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Conflicts in monetary policy

Goals of monetary policy are to "promote maximum employment, inflation

(stabilizing prices), and economic growth." If economists believe it's possible

to achieve all the goals at once, the goals are inconsistent. There are

limitations to monetary policy.

The term "maximum employment" means that we should try to hold the

unemployment rate as low as possible without pushing it below what

economists call the natural rate or the full- employment rate. Pushing

unemployment below that level would cause inflation to rise and thereby ruin

the other objective--stable prices, economic growth, which is our objectives

in the long run.

Overall financial stability will lead to a better balance between consumption

and saving that will make resources available for investment purposes, reduce

changes in the economy created by the inflation in the past, and by the

reactions of savers, as well as fostering high and sustainable economic

growth; and contribute towards an investor friendly environment that will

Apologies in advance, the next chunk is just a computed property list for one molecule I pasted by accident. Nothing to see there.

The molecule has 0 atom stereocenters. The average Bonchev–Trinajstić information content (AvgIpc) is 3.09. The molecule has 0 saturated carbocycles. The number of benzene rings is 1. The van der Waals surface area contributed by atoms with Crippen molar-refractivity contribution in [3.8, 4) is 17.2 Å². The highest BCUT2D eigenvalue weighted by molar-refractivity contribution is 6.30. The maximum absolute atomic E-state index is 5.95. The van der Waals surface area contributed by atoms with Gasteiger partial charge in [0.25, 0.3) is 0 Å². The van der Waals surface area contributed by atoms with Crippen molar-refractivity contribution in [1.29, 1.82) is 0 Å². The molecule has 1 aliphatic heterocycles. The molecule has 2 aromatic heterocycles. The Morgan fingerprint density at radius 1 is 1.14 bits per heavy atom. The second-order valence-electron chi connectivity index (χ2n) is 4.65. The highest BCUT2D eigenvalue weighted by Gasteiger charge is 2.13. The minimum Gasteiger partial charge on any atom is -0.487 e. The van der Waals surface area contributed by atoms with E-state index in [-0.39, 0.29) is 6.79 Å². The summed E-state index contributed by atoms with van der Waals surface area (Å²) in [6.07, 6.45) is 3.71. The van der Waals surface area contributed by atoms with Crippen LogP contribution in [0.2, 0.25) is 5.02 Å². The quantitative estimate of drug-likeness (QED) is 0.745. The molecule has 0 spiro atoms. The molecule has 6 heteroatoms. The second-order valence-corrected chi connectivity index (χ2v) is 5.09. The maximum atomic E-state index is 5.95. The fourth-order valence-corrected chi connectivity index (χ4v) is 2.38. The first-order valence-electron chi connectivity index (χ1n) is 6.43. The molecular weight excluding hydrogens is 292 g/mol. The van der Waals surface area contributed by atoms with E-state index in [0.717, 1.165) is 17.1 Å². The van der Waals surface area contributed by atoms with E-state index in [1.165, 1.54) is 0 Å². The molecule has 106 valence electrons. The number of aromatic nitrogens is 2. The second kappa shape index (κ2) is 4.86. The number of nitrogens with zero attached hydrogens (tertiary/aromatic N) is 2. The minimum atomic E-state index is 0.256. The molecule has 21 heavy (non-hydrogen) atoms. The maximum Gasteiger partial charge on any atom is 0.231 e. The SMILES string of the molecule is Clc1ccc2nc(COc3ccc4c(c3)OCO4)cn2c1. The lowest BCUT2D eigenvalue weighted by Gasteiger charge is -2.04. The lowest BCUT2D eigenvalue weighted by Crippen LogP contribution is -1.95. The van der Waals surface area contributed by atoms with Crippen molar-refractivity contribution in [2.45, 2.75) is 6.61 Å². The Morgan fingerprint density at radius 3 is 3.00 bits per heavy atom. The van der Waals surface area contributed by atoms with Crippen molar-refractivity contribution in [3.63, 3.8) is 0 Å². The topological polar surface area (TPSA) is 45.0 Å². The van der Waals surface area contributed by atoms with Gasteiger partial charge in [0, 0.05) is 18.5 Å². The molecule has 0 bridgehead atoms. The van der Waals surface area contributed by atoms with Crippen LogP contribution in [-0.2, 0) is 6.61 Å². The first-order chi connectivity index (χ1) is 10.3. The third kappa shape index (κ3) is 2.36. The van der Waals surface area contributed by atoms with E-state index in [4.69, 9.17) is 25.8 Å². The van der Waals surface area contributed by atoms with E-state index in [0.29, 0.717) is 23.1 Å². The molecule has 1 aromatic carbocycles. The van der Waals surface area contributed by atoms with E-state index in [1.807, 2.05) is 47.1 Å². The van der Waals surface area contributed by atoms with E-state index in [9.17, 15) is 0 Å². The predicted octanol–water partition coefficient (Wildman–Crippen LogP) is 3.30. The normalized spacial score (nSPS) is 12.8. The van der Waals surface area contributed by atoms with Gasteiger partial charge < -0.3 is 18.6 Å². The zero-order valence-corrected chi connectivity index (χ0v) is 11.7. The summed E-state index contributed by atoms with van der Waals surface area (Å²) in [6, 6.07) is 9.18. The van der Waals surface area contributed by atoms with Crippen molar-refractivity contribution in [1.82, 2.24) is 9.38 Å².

attract foreign investors to the country.

Evidence has suggested that economies perform better, in terms of growth,

employment and living standards, in low inflation environments than they do

when inflation is persistently high. This evidence is a comparison across

countries over long periods. The association between economic performance,

measured by growth of output or growth of productivity, and inflation. This

indicates a negative relation; that is, the higher the inflation, the lower the

rate of real growth.

Evidence suggesting that low inflation promotes growth has motivated

recent decisions by a number of central banks and governments, most notably

New Zealand. Canada, the United Kingdom and Sweden also have moved in

recent years to establish monetary policy with official low inflation targets.

Decisions to adopt a policy objective of low inflation suggest that other

policy-makers are reading the evidence pertaining to inflation and growth as

we are.

Consistent attempts to expand the economy beyond its potential for

production will result in higher and higher inflation, while ultimately failing

to produce lower average unemployment. Therefore, most economists would

argue that there are no long-term gains from consistently pursuing

expansionary policies.

Monetary policy can determine the economy's average rate of inflation in

the long run. And that's important for the economy, because high inflation

can hinder economic growth. For example, when inflation is high, it also

tends to vary a lot, and that makes people uncertain about what inflation will

be in the future. That uncertainty can hinder economic growth in a couple of

ways--it adds an inflation risk premium to long-term interest rates and it

complicates the planning and contracting by business and labor that are so

essential to capital formation. High inflation also hinders economic growth in